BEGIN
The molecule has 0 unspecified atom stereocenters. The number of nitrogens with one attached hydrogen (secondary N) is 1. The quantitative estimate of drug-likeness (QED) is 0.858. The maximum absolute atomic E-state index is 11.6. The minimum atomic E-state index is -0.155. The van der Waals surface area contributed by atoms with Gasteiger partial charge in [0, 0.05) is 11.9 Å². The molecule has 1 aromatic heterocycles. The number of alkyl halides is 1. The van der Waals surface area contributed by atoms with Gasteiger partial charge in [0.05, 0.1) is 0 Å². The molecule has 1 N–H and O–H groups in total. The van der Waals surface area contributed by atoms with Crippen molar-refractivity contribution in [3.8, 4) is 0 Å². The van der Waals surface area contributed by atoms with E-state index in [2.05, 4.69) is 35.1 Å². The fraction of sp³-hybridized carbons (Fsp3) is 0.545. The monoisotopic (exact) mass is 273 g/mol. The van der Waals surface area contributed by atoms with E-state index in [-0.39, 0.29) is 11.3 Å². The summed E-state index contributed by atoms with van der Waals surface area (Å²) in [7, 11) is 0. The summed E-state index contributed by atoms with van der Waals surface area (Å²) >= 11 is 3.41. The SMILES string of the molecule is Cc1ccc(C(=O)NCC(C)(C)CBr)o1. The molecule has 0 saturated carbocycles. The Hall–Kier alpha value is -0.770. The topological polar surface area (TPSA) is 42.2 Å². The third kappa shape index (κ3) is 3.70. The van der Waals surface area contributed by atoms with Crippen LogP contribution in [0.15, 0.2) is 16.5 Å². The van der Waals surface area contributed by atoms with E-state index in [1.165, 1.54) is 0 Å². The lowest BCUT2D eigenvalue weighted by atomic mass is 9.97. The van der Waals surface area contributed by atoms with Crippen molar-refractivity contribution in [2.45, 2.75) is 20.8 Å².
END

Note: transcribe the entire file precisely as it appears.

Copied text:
The molecule has 0 unspecified atom stereocenters. The number of nitrogens with one attached hydrogen (secondary N) is 1. The quantitative estimate of drug-likeness (QED) is 0.858. The maximum absolute atomic E-state index is 11.6. The minimum atomic E-state index is -0.155. The van der Waals surface area contributed by atoms with Gasteiger partial charge in [0, 0.05) is 11.9 Å². The molecule has 1 aromatic heterocycles. The number of alkyl halides is 1. The van der Waals surface area contributed by atoms with Gasteiger partial charge in [0.05, 0.1) is 0 Å². The molecule has 1 N–H and O–H groups in total. The van der Waals surface area contributed by atoms with Crippen molar-refractivity contribution in [3.8, 4) is 0 Å². The van der Waals surface area contributed by atoms with E-state index in [2.05, 4.69) is 35.1 Å². The fraction of sp³-hybridized carbons (Fsp3) is 0.545. The monoisotopic (exact) mass is 273 g/mol. The van der Waals surface area contributed by atoms with E-state index in [-0.39, 0.29) is 11.3 Å². The summed E-state index contributed by atoms with van der Waals surface area (Å²) in [7, 11) is 0. The summed E-state index contributed by atoms with van der Waals surface area (Å²) >= 11 is 3.41. The SMILES string of the molecule is Cc1ccc(C(=O)NCC(C)(C)CBr)o1. The molecule has 0 saturated carbocycles. The Hall–Kier alpha value is -0.770. The topological polar surface area (TPSA) is 42.2 Å². The third kappa shape index (κ3) is 3.70. The van der Waals surface area contributed by atoms with Crippen LogP contribution in [0.15, 0.2) is 16.5 Å². The van der Waals surface area contributed by atoms with E-state index in [1.165, 1.54) is 0 Å². The lowest BCUT2D eigenvalue weighted by atomic mass is 9.97. The van der Waals surface area contributed by atoms with Crippen molar-refractivity contribution in [2.45, 2.75) is 20.8 Å².